Saturday, August 25, 2012

How Writing a Novel is Like Cooking Thanksgiving Dinner

I originally wrote this post back in the summer... you know, when Thanksgiving is one everyone's mind (oh, wait, I think that might just be me). I'm recycling it in honor of the holiday (see how Earth friendly I am, with my recycling action).

I’m currently editing my first novel. My masterpiece. After taking my critique partner’s notes to heart, I’ve tweaked the hell out of it *weeping, wailing and gnashing  of teeth*. The word count, originally 175,000, sits at 104,096. Is it still a lard ass? I don’t know. On page 129 of 191 TNR, twelve point, single spaced pages, I'm hoping to trim that sucker down another four thousand words. I'm confident I can. (UPDATE: DEVASTATION is finished and now a svelte 93k- YAY, ME!)

This morning, I was struck with an amazing analogy (it's amazing because I say so, this is my world blog you know). Writing is much like Thanksgiving dinner. How on earth could writing possibly be compared to Thanksgiving dinner, you ask? Okay, we’ll pretend you asked. We'll also pretend each of the steps I describe for dinner are realistic for me. In all honesty, the reality of my Thanksgiving meal is less thought out and a whole lot less formal, but no less delicious, because if a dish doesn't taste good, I've got no problem throwing it out.

For at least a week  day or two before Turkey Day, I toss ideas around about what I’ll cook to make the meal special. Shopping lists are made and family members who’ll enjoy the meal with me to get contacted for their input (only those who I know will bring good food, too- don't give a crap what anyone who's not contributing thinks). The same goes for the idea for my novel (except getting others' opinions, here it's important). Somewhere in my wee little brain an idea forms and I stew on it for a while. I jot notes and ask my daughter what she thinks of my fabulous idea. Surprisingly, for my current novel, she loved it. This is huge, because she was fifteen at the time and pretty much everything I did or said was answered with loud rolling of eyes and exasperated sighs.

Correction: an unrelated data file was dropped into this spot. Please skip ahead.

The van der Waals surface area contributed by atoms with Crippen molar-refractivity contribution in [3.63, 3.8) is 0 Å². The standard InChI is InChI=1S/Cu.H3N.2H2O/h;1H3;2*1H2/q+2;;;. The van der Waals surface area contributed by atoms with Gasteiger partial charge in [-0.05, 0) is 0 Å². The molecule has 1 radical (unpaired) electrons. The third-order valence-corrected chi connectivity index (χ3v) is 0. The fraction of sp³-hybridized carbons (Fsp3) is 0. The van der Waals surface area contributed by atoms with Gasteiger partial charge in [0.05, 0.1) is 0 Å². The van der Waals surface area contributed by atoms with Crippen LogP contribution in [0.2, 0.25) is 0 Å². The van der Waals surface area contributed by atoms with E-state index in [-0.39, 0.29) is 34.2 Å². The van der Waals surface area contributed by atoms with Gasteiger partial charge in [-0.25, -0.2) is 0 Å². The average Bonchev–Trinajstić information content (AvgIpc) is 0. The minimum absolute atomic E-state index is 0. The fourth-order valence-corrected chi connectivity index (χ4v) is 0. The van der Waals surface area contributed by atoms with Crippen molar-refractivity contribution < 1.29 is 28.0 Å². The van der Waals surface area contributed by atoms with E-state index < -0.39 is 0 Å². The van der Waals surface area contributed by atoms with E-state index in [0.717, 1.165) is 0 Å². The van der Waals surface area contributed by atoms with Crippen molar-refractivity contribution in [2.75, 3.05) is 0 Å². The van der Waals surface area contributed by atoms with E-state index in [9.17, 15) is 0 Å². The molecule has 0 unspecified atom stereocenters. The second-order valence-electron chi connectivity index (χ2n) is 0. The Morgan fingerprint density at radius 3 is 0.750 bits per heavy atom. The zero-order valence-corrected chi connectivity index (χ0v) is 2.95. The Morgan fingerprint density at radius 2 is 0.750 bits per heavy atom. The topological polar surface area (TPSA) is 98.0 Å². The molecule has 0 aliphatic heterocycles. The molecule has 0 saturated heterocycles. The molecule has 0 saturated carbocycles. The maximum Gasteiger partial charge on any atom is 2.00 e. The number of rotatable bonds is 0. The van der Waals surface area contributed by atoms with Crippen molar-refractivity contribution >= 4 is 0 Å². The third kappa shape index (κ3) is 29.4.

Hour upon hour is spent slaving away, cooking delectable dishes. I fuss over the main dish, making sure it's well seasoned. Then I add plenty of side dishes to keep the meal interesting. After all, no one wants to show up for turkey dinner and only get turkey. As I write, I make sure my main character is a little sweet and a little spicy. Plus, I create supporting characters to add flavor, some might be salty, others downright sour. Similarly, the main plot captures the attention of the reader, but throwing in a couple of subplots gives the book even more to savor. (Thinking of good food and cooking terminology isn't as easy as I thought it'd be. Just sayin'.)

I set the table, adding little touches of color with the table cloth, the candles and the centerpiece. Place mats, beautiful silverware, china, and crystal help my guests feel special and engaged with the lovely meal I’m serving (at least they should, if they don't that's on them). As I create the environment in which my characters live, I add color, landscaping, and all the small things that bring my character's world to life, smells, textures, background noises. This helps my readers feel more at home in my character’s world (if they don't then, in this case, it's on me).

I artfully arrange the food on the serving space. Some things might get shuffled around to help all the most important dishes fit. Sometimes I have set aside a couple of the less imperative dishes. I hate doing this, as I spent time working on those too. But you gotta do what you gotta do, ensuring all the best things are on the table and easily within reach of the diners. This is where I have to chunk a dish or two, the ones which didn't turn out just right. I may have to remake it or it's got to go altogether. You see where this is going? Scenes must also be rearranged on occasion, in order to make the story flow. Some must even be removed, if they aren’t necessary to the story or they simply didn't turn out just right. This part sucks because I love those scenes. They show off my characters' personalities or are just so pretty. Again, it has to be done.

Everything is devoured, most of it delicious. Of course, there's always the lumpy gravy or parts of the bird which are a little dry. I receive compliments, pat myself on the back for a meal well cooked, and get ready to sleep off the turkey stupor, while the guys watch the game. When I finish the first draft of my novel, I serve up my MS to my wonderful early readers. They congratulate me, giving me mostly positive, but some negative, feedback. I thank them, pat myself on the back for a novel well written, and pry my ass out of my desk chair before nerve damage occurs and it becomes permanently misshapen.

Now it’s time to clean up. Yuk. Who wants to do that? It’s a necessary evil. I can’t very well leave all those dirty dishes languishing in the sink and on the table. They’ll stink. For my MS this is editing. It’s the least fun portion of the process (I would compare it to jamming toothpicks under my fingernails). Yet, like those crusty dishes, it must be done. Otherwise, my novel will stink like three day old dirty dishes. I can’t have that, and neither should you.

What would you compare your writing process to? Make some comments and let me know.